Today's news

September 1, 2005

Academic finds Beslan still traumatised by school siege
The continuing trauma of the children and families of Beslan a year after the terrorist siege of the town's school in which 331 people died has been witnessed at first hand by Nottingham Trent lecturer Cerwyn Moore. He has just returned from the Russian town, where he interviewed hostages in an effort to understand their captors' motivation for his research on contemporary violence. Dr Moore, who has written about female suicide bombers, was particularly interested in the two or three women terrorists who played a prominent part in the early stages of the siege, but appeared to be sidelined by the third day as the situation deteriorated and were no longer seen by the hostages.
The Guardian

Rise in EU student numbers as 100,000 Britons miss out
The number of students at UK universities from new European Union countries has risen by 62.1 per cent although 100,000 UK students may not get a place. Figures from Ucas, the Universities and Colleges Admissions Service, show EU ranks have swollen from 2,286 to 3,381. The biggest rise is from Lithuania, up 416.1 per cent from 48 to 248. Applications from Poland soared by 99.3 per cent to 8. The number from Latvia is up 244.2 per cent to 148. In Britain, 110,042 youngsters are still seeking a place.
The Independent

Minister hammers home fees message
The Government attacked the "myths" surrounding top-up fees on the eve of the opening of university applications for 2006. Ministers are concerned that the controversial introduction of tuition fees of up to £3,000 a year in England will hit applications next year, particularly from lower income families. They are hoping the abolition of up-front fees and larger interest-free loans to cover living costs will make the package acceptable to young people and keep the applications coming.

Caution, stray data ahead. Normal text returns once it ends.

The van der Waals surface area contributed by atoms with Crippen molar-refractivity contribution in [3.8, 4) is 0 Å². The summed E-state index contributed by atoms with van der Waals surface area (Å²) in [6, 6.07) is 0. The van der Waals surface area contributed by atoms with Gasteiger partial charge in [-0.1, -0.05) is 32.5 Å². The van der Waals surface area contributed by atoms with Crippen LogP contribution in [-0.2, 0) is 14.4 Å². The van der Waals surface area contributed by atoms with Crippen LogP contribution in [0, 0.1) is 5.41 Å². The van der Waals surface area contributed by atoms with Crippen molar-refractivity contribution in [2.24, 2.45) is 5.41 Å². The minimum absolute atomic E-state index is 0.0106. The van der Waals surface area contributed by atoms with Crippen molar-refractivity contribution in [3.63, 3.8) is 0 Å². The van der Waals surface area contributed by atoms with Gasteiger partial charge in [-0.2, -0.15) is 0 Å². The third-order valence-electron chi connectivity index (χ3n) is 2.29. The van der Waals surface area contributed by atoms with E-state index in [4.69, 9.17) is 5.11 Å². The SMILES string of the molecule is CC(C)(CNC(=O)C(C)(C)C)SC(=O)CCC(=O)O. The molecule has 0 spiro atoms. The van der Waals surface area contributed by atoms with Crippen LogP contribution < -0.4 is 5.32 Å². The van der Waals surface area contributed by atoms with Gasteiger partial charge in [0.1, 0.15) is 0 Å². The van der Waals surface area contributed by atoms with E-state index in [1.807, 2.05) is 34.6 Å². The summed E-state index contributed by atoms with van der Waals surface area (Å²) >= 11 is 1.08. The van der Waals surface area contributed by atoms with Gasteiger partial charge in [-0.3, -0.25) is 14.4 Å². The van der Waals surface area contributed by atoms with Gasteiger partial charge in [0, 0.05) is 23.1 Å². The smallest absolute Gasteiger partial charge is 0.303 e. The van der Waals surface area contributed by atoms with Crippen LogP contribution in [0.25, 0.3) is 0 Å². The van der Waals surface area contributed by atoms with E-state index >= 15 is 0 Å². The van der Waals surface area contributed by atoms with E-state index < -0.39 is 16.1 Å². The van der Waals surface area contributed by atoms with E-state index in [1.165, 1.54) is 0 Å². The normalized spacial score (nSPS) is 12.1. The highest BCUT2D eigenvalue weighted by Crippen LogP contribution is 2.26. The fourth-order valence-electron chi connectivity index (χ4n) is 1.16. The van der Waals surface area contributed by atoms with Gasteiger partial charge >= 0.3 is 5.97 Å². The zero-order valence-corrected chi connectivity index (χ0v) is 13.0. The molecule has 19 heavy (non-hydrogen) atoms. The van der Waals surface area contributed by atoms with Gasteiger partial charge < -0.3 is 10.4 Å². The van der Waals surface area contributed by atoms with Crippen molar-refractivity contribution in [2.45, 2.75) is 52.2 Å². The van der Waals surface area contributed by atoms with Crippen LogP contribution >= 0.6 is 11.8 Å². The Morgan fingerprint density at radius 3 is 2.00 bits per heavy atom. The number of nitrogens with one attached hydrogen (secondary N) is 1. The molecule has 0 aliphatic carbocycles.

The Guardian

Colleges' alarm at drop in Chinese students
The number of Chinese students being accepted for courses at British universities has fallen sharply, leading to fears of funding problems at institutions that rely on their fee income. Tougher requirements for student visas have caused the 21.3 per cent fall in the number of Chinese recruited compared with this time last year, universities say. The figures, contained in yesterday's update from the Universities and Colleges Admissions Service on the numbers being accepted on to courses beginning this autumn, show only 3,464 students from China have had their places finalised compared with 4,401 in 2004.
The Financial Times

Asylum seeker areas more tolerant
People tend to be more hostile towards asylum seekers in areas where few of them live while residents living alongside asylum seekers are more positive, according to a study presented yesterday at the annual international conference of the Royal Geographical Society. The paper, by Dr Nissa Finney of Liverpool University, reported that 75 per cent of local residents had "negative opinions of asylum seekers" in areas such as Swansea and Barrow-in-Furness where ethnic minorities represented less than 2 per cent of the population.
The Financial Times

Scientists find missing links in chimp genome
Humans and chimpanzees share "perfect identity" in 96 per cent of their DNA sequence, an international team of scientists reports today. Their findings, a landmark in the scientific study of humans and great apes, are drawn from the completion of the full genome sequence of a chimpanzee. Clint, a 24-year-old male who died of heart failure last year at a research centre in Atlanta, Georgia, now lives on in the world's databases as the fourth mammal - after humans, mice and rats - to yield a full genetic blueprint.
The Guardian, Nature, New Scientist, The Independent

Virgin olive oil is the natural way to kill pain
Extra virgin olive oil relieves pain in the same way as ibuprofen and may explain the healthiness of a Mediterranean diet, researchers have found. The oil contains a newly found compound, oleocanthal, which suppresses the same pain pathway as non steroidal anti-inflammatory agents such as ibuprofen, although the two chemicals are not related.
The Daily Telegraph, Nature

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